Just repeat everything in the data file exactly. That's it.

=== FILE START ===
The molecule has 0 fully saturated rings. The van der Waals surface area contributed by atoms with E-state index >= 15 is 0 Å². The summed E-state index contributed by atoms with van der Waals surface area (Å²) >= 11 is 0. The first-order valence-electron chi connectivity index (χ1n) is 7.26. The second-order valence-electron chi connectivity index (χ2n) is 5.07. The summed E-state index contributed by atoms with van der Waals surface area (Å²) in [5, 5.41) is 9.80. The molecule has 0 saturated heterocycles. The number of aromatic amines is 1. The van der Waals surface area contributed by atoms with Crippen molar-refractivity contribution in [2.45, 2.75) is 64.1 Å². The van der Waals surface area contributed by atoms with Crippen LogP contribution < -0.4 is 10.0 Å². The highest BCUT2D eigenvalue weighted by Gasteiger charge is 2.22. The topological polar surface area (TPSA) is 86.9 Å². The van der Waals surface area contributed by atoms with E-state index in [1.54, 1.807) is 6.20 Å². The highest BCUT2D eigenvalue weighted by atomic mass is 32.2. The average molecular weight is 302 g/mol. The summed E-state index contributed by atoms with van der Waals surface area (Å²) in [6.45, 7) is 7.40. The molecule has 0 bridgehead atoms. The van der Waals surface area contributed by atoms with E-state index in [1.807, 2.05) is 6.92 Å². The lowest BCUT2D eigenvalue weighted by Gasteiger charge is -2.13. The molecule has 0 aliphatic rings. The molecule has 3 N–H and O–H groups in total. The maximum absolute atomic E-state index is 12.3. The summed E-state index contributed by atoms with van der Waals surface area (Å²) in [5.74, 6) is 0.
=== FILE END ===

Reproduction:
The molecule has 0 fully saturated rings. The van der Waals surface area contributed by atoms with E-state index >= 15 is 0 Å². The summed E-state index contributed by atoms with van der Waals surface area (Å²) >= 11 is 0. The first-order valence-electron chi connectivity index (χ1n) is 7.26. The second-order valence-electron chi connectivity index (χ2n) is 5.07. The summed E-state index contributed by atoms with van der Waals surface area (Å²) in [5, 5.41) is 9.80. The molecule has 0 saturated heterocycles. The number of aromatic amines is 1. The van der Waals surface area contributed by atoms with Crippen molar-refractivity contribution in [2.45, 2.75) is 64.1 Å². The van der Waals surface area contributed by atoms with Crippen LogP contribution < -0.4 is 10.0 Å². The highest BCUT2D eigenvalue weighted by Gasteiger charge is 2.22. The topological polar surface area (TPSA) is 86.9 Å². The van der Waals surface area contributed by atoms with E-state index in [1.54, 1.807) is 6.20 Å². The highest BCUT2D eigenvalue weighted by atomic mass is 32.2. The average molecular weight is 302 g/mol. The summed E-state index contributed by atoms with van der Waals surface area (Å²) in [6.45, 7) is 7.40. The molecule has 0 bridgehead atoms. The van der Waals surface area contributed by atoms with E-state index in [1.807, 2.05) is 6.92 Å². The lowest BCUT2D eigenvalue weighted by Gasteiger charge is -2.13. The molecule has 0 aliphatic rings. The molecule has 3 N–H and O–H groups in total. The maximum absolute atomic E-state index is 12.3. The summed E-state index contributed by atoms with van der Waals surface area (Å²) in [5.74, 6) is 0.